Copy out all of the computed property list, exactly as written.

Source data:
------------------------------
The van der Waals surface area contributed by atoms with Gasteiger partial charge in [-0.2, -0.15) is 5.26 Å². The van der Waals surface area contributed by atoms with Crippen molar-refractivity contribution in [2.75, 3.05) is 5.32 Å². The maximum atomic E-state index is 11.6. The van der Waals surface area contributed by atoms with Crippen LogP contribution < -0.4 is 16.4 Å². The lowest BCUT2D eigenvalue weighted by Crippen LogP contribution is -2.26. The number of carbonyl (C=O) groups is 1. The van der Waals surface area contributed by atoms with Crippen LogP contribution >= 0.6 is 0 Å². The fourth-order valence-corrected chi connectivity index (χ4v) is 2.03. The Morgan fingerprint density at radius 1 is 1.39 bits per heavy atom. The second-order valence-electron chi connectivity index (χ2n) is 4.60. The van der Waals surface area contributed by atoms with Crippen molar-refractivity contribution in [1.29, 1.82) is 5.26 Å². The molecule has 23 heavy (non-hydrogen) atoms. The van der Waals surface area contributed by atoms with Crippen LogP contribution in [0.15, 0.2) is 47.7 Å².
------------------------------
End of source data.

The van der Waals surface area contributed by atoms with Gasteiger partial charge in [-0.2, -0.15) is 5.26 Å². The van der Waals surface area contributed by atoms with Crippen molar-refractivity contribution in [2.75, 3.05) is 5.32 Å². The maximum atomic E-state index is 11.6. The van der Waals surface area contributed by atoms with Crippen LogP contribution < -0.4 is 16.4 Å². The lowest BCUT2D eigenvalue weighted by Crippen LogP contribution is -2.26. The number of carbonyl (C=O) groups is 1. The van der Waals surface area contributed by atoms with Crippen LogP contribution >= 0.6 is 0 Å². The fourth-order valence-corrected chi connectivity index (χ4v) is 2.03. The Morgan fingerprint density at radius 1 is 1.39 bits per heavy atom. The second-order valence-electron chi connectivity index (χ2n) is 4.60. The van der Waals surface area contributed by atoms with Crippen molar-refractivity contribution in [1.29, 1.82) is 5.26 Å². The molecule has 23 heavy (non-hydrogen) atoms. The van der Waals surface area contributed by atoms with Crippen LogP contribution in [0.15, 0.2) is 47.7 Å².